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Traveling to Hong Kong in the pandemic is hard. The government just made it harder.

Traveling to Hong Kong in the pandemic is hard The
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The members of the Bordia family thought they were finally going home.

Priyanka and Ankur Bordia had been trying for almost a year to return to Hong Kong from India, where they traveled in February 2020 as coronavirus cases began to increase in the Chinese territory.

In accordance with Hong Kong’s pandemic border policies, which vary by country, they had to be outside India for at least 21 days before they could return. So they went to the Maldives and then Dubai. From there, they planned to fly to Hong Kong and complete another 21 days of mandatory hotel quarantine, all at their own expense.

But their plans were upended this week when the Hong Kong government, citing concerns about the more contagious Delta variant, abruptly moved 15 additional countries to its “high risk” category, including the United States, France and the United Arab Emirates. The changes extended the quarantine period from 14 to 21 days for vaccinated travelers arriving from those countries, and barred unvaccinated travelers who had been in any of those countries in the previous 21 days.

The changes went into effect on Friday, the day the Bordias were supposed to arrive in Hong Kong. And even though the Bordias were vaccinated in India, Hong Kong does not recognize Indian vaccine certificates, which meant they would be barred from entering. Now stranded in Dubai with their two daughters, ages 1 and 3, they are contemplating starting their 21-day “washout” all over again in a lower-risk country.

“We are drained financially, emotionally, mentally, physically,” said Mrs. Bordia, 37, who has lived in Hong Kong for many years, along with her husband, Ankur, 38, who owns a jewelry business there.

Since the government’s announcement, untold numbers of travelers have canceled trips to and from Hong Kong, while others have found themselves stranded or rushed to get back before the new rules went into effect.

The abrupt rule changes have drawn criticism from businesses and Hong Kong residents. Public ire has been raised further by reports that the actress Nicole Kidman was allowed to skip quarantine altogether when she arrived in Hong Kong last week to film “Expats,” a new Amazon Prime Video series about privileged foreigners living in the global financial hub.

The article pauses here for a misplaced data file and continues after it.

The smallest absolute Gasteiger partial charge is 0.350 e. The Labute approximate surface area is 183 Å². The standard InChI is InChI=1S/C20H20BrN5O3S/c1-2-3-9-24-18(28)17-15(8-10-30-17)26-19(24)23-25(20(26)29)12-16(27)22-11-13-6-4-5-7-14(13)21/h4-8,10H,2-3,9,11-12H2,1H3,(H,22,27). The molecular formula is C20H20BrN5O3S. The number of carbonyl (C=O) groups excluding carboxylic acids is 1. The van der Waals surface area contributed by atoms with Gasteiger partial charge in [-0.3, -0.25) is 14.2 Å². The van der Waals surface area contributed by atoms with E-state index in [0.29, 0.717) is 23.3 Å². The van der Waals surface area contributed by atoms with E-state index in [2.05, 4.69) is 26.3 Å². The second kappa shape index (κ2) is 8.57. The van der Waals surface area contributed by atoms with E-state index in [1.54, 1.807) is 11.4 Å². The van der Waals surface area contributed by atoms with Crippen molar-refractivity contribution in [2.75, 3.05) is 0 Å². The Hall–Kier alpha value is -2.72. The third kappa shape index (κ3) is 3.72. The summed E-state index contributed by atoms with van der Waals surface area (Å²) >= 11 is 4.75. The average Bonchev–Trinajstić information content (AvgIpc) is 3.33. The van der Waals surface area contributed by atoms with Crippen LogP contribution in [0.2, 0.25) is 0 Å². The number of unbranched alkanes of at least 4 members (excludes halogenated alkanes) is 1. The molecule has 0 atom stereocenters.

Ms. Kidman was seen boarding a private jet in Sydney, Australia, the center of a Delta-driven outbreak that has sent much of Australia into lockdown. As of Friday, Hong Kong is requiring vaccinated travelers from Australia to quarantine in a hotel for 14 days, up from the previous seven.

Amid the growing anger, Carrie Lam, Hong Kong’s chief executive, apologized to travelers on Tuesday for the disruptions.

“I hope they will understand that everything we are doing is to protect Hong Kong from another major outbreak,” she said.

And without naming any celebrities, the Hong Kong government said in a statement that an unnamed person filming in Hong Kong had been granted a quarantine exemption “for the purpose of performing designated professional work, taking into account that it is conducive to maintaining the necessary operation and development of Hong Kong’s economy.”

Hong Kong’s Covid-zero strategy has been successful in keeping virus cases to a minimum: about 12,000 in a population of seven million. The government says strict quarantines are necessary to protect the local population, with vaccination uptake especially low among older residents.

But the frequent rule changes have made travel risky. The government also said this week that it was suspending an antibody testing program that would have allowed some travelers to reduce their quarantine to seven days, which again sent people scrambling to extend their stays at quarantine hotels that are often booked solid.



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